The Who's Who of the Sculpture Network International Forum

As the International Forum draws closer, some of the speakers share a glimpse of their insights into the topic of Sculpture and Climate Emergency. Here’s a sneak peek of what’s to expect in Málaga!

LucĂ­a Loren, Cubierta vegetal (2016), stitched roots.
LucĂ­a Loren, Cubierta vegetal (2016), stitched roots.

Droughts and floods, heavy rains and dying trees – the climate crisis can no longer be denied anywhere on the planet. Discussions of sustainability and ecological awareness permeate society, and the public discourse has long since shifted from the question “Is there a crisis?” to “What can we do about it?”. Art might be an escape from this dire situation for some, but it can also be a powerful tool to deal with the reality of it all. It might even serve as a mouthpiece for a call to action. For years, creatives have been at the forefront of raising awareness about global warming, with movements like eco-art and climate change art gaining more and more traction. Artists like Ólafur Elíasson or Mary Mattingly have been very outspoken about the necessity for societal change in the face of a global catastrophe, venturing far into public space with their works. Installations like Ólafur Elíasson’s Ice Watch (2014) or Mattingly’s Vanishing Point (2021) have the potential of touching people on an emotional level, making them consider arguments they otherwise would have dismissed, or even changing their minds about the importance of sustainability altogether. In short: Art is important as a catalyst for change.

At the same time, art requires resources – in the case of three-dimensional art, often a lot of them – so artists, curators, and art lovers alike are stuck in a dilemma: While sculptures and installations can serve to promote ideas of sustainability and ecological awareness, their resource-intensive production (think electricity, materials, fuel …) can, at the same time, contribute to the further destruction of the planet. While it is vital for art to be experienced directly in order to develop its full effect, travelling to exhibitions or galleries increases the individual’s carbon footprint. And while curators and gallerists are essential to making art seen, in order to do so they have no choice but to use further resources: for transport, lighting, promotional material … All of this raises the question: Do we have to change the way the art world works? And if so: how? During the Sculpture Network International Forum in Málaga in October, six speakers will discuss their thoughts on the topic of Sculpture and Climate Emergency with each other and the participants. Some of them have granted us a little glimpse into their thoughts on the topic ahead of time.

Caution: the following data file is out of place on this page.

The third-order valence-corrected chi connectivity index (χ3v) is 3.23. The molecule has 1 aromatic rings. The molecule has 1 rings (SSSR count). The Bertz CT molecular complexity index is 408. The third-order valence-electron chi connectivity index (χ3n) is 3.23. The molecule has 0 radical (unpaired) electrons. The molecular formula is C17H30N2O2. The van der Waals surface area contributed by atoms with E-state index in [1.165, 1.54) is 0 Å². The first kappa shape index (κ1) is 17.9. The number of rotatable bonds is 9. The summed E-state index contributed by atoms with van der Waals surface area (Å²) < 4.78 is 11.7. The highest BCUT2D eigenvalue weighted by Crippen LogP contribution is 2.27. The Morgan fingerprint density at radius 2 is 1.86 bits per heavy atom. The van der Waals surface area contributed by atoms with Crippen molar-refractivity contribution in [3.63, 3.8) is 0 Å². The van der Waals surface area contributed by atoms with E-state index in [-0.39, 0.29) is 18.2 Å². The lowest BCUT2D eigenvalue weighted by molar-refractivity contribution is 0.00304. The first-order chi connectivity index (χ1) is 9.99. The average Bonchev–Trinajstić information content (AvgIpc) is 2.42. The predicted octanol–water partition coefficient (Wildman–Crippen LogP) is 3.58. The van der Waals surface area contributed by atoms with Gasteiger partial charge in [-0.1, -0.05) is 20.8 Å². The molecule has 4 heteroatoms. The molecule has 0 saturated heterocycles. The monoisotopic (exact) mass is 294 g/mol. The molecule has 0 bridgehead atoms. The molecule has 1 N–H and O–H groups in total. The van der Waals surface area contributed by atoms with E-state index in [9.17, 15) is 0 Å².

LucĂ­a Loren (ES), artist
LucĂ­a Loren (ES), artist

For Spanish artist Lucía Loren, human interaction with the environment is a constant source of inspiration as well as the driving force behind her work. Many of her sculptures and installations include natural materials and address ecological issues such as the human impact on the landscape. “Using the environment’s own materials becomes a tool for exploration”, she explains her philosophy. “This kind of work allows me to better understand the cyclical process of continuous transformation which is necessary for the formation of a sustainable landscape.” The critical reflection on humanity’s role in the Anthropocene is central to Lucía’s work and, to her, constitutes a crucial task for artists and other creatives: